CHARLESTON, S.C. (The State/TNS/AP) - Jurors have begun deliberating over whether Dylann Roof is sentenced to death or life in prison for his crimes.
Roof told the jury on Tuesday that they have been misled by prosecutors about his alleged deep hatred of African-Americans.
Roof was convicted last month of killing nine African-Americans at a Charleston church in June 2015. Roof is representing himself in the penalty phase of his hate crimes trial, and gave a closing argument that lasted about five minutes. He argued that he has never said he hates African-Americans, but that “I don’t like what black people do.”
“And anyone, including the prosecution, that thinks that I’m filled with hate has no idea what real hate is,” Roof said. “They don’t know anything about hate. They don’t know what real hatred looks like. They think they do. But they don’t, really.”
Roof went on to tell the jury that he has been told he has the right to ask them to give him a life sentence. But he said, “I’m not sure what good that would do.” He reminded the jury that all he needs to get life in prison is for one person to disagree with prosecution’s request that he be sentenced to death.
That case was made by lead prosecuting attorney Jay Richardson during his closing argument, which lasted two hours, before Roof gave his. Richardson went through every horrific detail revealed during the last month of the federal hate crimes trial of Roof, a Columbia-area man.
Richardson noted Roof’s extensive planning, his continued lack of remorse and the damage he caused to the family members of the victims he killed.
“We learned about the defendant’s cold and calculated choices that caused those losses to happen,” Richardson said. “His racist ideology the acquiring of that ideology, that’s part of his preparation that’s part of what led him to walk in that door at Mother Emanuel on June 17 (2015).”
Richardson also noted how Roof spent time on racist websites, but also chose to create his own to continue spreading “his message of hate; his message of revenge; his message of agitation.”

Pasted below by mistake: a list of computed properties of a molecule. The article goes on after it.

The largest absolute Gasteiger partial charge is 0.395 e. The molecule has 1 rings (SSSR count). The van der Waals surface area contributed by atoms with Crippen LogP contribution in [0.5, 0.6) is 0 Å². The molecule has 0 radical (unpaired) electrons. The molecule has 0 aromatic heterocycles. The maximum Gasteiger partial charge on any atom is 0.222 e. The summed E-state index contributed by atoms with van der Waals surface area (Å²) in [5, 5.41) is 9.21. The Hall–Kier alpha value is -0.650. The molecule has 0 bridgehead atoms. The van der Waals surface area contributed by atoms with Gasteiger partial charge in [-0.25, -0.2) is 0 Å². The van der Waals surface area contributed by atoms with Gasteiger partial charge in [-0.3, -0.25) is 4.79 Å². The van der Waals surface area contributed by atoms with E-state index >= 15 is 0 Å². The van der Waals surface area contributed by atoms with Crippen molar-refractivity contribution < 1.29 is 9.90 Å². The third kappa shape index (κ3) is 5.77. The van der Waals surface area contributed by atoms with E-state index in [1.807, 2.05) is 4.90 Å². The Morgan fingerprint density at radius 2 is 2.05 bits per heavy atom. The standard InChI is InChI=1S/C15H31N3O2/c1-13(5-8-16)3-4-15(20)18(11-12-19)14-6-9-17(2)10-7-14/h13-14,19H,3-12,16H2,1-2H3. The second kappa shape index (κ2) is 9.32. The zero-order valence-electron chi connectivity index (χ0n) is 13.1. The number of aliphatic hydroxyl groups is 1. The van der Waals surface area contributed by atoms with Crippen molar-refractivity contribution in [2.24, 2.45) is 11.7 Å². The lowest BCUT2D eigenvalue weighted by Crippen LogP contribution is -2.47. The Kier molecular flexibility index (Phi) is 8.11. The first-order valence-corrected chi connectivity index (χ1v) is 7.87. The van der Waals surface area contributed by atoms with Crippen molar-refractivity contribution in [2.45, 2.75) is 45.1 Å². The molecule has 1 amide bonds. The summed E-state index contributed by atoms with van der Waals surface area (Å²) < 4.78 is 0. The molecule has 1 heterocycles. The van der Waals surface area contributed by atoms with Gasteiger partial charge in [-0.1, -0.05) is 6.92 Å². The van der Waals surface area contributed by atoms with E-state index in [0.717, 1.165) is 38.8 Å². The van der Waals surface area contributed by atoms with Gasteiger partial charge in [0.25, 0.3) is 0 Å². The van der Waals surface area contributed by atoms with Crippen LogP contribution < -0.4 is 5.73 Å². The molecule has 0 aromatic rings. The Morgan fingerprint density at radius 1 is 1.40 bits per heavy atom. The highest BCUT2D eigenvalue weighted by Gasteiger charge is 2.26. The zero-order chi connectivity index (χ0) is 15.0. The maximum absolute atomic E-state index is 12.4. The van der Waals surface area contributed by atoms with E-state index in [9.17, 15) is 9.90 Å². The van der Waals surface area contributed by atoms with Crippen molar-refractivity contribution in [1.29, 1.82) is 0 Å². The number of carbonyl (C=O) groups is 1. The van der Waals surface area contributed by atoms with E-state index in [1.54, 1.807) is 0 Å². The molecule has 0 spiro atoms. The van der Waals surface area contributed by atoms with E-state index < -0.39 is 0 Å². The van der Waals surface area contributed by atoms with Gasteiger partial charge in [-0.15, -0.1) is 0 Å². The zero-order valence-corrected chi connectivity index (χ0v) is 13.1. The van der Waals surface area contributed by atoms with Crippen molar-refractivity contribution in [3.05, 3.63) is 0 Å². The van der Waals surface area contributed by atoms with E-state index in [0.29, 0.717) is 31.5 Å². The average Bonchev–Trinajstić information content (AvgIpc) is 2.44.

“He spent years acquiring this deep hatred,” Richardson said. “He ‘had to do it.’ Those are the words of an extraordinary racist.”
After highlighting what the loss of every victim meant to their families, Richardson went on to enumerate reasons why Roof’s case qualifies for the death penalty. All the while, Roof, 22, sat motionless as Richardson listed the reasons why Roof should be put to death.
The jury must be unanimous in their decision for Roof to be sentenced to death. If they become deadlocked in his fate, Roof gets life in prison.
Richardson got a second chance to argue why Roof needs to be sentenced to death, during his counter-argument to Roof’s closing statement.
Richardson called Roof “unrepentant” and said that his closing argument highlighted how Roof’s racism is not passionate or angry, but cold and calculated.
“His response is to double down,” said Richardson in response to Roof’s closing argument. “It’s to continue to tell you the same thing. He wants you to believe that you have been misled. That indeed he was justified. That he was justified in committing a modern-day lynching.
“Render the full measure of justice for this defendant,” Richardson added. “Sentence this defendant to death.”
In his closing argument, Roof also said that the jury had heard in his taped confession to the FBI that Roof felt like he “had to do it.” In court on Tuesday, Roof said “that’s obviously not true.”
“I didn’t have to do it,” Roof said. “But what I meant when I said that was that I felt that I had to do it. And I still feel that I had to do it.”